An article by Vincent Doumeizel
Businesses, governments, academia, non-governmental organisations and the UN must act together to deliver solutions addressing key issues such as hunger, poverty and climate change. The ocean, and seaweed specifically, hold huge potential to mitigate food security issues all over the world. Going forward, we can scale up this industry to deliver a safer and more sustainable food source for an increasing global population.
Due to growing population levels, over the next 50 years we need to produce as much food as in the previous 10,000. But already today, 690 million people go to bed hungry. While the ocean covers 71 per cent of Earth’s surface and possesses the potential to solve this challenge, the ocean currently only contributes with two per cent to the world’s food supply on a caloric basis.
Low in fat and rich in proteins, carbohydrates, minerals, vitamins (B12, A, K) and essential micronutrients (iodine, zinc, iron), seaweed and other algae hold untapped potential to contribute to the food system, providing a nutritional source of food for humans, feed for aquaculture and land animals, and fertilisers for crops. Innovation projects are also exploring the potential of using seaweed extracts as a source of packaging to replace single-use plastic as food packaging.
There is an urgent need for expansion of the world’s agricultural area. Seaweeds do not need land nor chemicals nor fresh water. They have the potential to deliver low-carbon feed, as well as restoring ocean abundance, capturing and storing carbon dioxide to limit climate change. Farming seaweed can also create new sources of revenue to alleviate poverty in vulnerable coastal communities.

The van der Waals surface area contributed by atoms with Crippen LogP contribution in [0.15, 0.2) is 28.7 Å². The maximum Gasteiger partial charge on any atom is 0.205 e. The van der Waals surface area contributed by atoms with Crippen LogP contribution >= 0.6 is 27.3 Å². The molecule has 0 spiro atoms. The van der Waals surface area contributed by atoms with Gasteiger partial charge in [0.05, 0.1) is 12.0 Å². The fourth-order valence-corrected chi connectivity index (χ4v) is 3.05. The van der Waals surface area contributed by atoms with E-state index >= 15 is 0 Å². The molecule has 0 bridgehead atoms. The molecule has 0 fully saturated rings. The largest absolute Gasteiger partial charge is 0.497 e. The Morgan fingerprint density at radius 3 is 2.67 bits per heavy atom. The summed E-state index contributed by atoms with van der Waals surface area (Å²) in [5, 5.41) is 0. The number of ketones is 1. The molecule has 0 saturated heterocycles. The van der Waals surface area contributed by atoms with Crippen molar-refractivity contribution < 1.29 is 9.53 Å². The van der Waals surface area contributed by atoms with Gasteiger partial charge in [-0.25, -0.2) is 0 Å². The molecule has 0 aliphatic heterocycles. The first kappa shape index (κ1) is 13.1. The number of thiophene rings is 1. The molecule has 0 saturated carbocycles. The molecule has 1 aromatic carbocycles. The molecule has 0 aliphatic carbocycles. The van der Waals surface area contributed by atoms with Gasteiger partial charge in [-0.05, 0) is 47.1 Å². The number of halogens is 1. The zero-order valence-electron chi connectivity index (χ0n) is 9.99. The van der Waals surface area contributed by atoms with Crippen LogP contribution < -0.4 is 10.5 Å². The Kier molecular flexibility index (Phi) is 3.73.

As of 2015, production of seaweed was 30.4 million tonnes globally, worth more than USD 6 billion per annum. However, seaweed is mostly (99,5%) cultivated in Asian coastal waters and currently low in non-Asian consumer preferences.
Aquaculture is the world's fastest-growing food producing sector. However, only consuming more of the species at the top of the food chain, such as tuna and salmon, is not sustainable. We should instead be looking at how we can harvest smaller fish, shellfish, seaweed and other algae and incorporate these lesser known food sources into our diets. A shift in western diets is needed and an increase in consumer awareness regarding the benefits of seaweeds use as a fertiliser and animal feed.
Lloyd’s Register Foundation & UN Global Compact led the redaction of a Manifesto (www.seaweedmanifesto.com) gathering input from World leading organisations (FAO, World Bank, Cargill, WWF, BNP Paris, etc…).
Released last June, the document outlines the opportunities and barriers ahead of us:
- Harmonising rules and regulations;
- Sharing science and safety best practices;
- Enabling innovations;
- Good marine spatial planning
- New investment efforts can ensure this industry accelerates to the next level.
The Manifesto also highlights the need for more collaboration within the industry, and the creation of more global safety standards/regulations for the final products, environment and workers in the Seaweed Industry.
In light of this, one of the first actions from this Manifesto will be the creation of a Safe Seaweed Coalition, gathering all Seaweed stakeholders to work on common goals to achieve safety in this emerging industry. Safety as a pure noncompetitive topic holds the potential to enable collaboration, and actions to meet the Manifesto ambition beyond safety.
Seaweed has the potential to address some of the world’s most pressing challenges (food security, ocean biodiversity loss, climate change, better health) and set the basis for a new type of aquaculture to feed the world of tomorrow.